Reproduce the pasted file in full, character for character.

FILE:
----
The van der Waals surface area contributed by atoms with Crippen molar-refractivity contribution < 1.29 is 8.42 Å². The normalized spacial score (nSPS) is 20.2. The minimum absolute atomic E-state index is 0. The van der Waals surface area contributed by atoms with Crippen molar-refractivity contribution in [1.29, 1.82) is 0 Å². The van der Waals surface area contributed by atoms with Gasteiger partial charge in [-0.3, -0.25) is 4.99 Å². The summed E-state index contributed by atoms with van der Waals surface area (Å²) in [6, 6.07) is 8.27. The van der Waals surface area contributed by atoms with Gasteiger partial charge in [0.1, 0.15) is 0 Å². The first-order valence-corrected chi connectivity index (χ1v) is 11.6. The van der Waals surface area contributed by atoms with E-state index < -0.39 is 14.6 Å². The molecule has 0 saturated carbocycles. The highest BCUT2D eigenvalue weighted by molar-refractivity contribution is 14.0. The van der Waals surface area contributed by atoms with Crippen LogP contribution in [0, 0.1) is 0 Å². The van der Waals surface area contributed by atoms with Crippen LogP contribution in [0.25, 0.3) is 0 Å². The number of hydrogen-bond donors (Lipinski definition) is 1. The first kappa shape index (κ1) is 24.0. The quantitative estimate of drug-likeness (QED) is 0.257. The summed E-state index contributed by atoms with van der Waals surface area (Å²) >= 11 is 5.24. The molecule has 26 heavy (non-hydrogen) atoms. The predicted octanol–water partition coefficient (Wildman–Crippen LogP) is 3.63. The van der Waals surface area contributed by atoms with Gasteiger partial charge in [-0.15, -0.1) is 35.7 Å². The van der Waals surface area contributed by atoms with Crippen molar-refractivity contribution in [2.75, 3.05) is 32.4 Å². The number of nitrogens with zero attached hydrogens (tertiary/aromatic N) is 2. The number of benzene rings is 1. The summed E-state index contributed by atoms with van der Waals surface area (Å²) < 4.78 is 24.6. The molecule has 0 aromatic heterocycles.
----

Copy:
The van der Waals surface area contributed by atoms with Crippen molar-refractivity contribution < 1.29 is 8.42 Å². The normalized spacial score (nSPS) is 20.2. The minimum absolute atomic E-state index is 0. The van der Waals surface area contributed by atoms with Crippen molar-refractivity contribution in [1.29, 1.82) is 0 Å². The van der Waals surface area contributed by atoms with Gasteiger partial charge in [-0.3, -0.25) is 4.99 Å². The summed E-state index contributed by atoms with van der Waals surface area (Å²) in [6, 6.07) is 8.27. The van der Waals surface area contributed by atoms with Gasteiger partial charge in [0.1, 0.15) is 0 Å². The first-order valence-corrected chi connectivity index (χ1v) is 11.6. The van der Waals surface area contributed by atoms with E-state index < -0.39 is 14.6 Å². The molecule has 0 saturated carbocycles. The highest BCUT2D eigenvalue weighted by molar-refractivity contribution is 14.0. The van der Waals surface area contributed by atoms with Crippen LogP contribution in [0, 0.1) is 0 Å². The van der Waals surface area contributed by atoms with Crippen LogP contribution in [0.25, 0.3) is 0 Å². The number of hydrogen-bond donors (Lipinski definition) is 1. The first kappa shape index (κ1) is 24.0. The quantitative estimate of drug-likeness (QED) is 0.257. The summed E-state index contributed by atoms with van der Waals surface area (Å²) >= 11 is 5.24. The molecule has 26 heavy (non-hydrogen) atoms. The predicted octanol–water partition coefficient (Wildman–Crippen LogP) is 3.63. The van der Waals surface area contributed by atoms with Gasteiger partial charge in [-0.15, -0.1) is 35.7 Å². The van der Waals surface area contributed by atoms with Crippen molar-refractivity contribution in [2.75, 3.05) is 32.4 Å². The number of nitrogens with zero attached hydrogens (tertiary/aromatic N) is 2. The number of benzene rings is 1. The summed E-state index contributed by atoms with van der Waals surface area (Å²) < 4.78 is 24.6. The molecule has 0 aromatic heterocycles.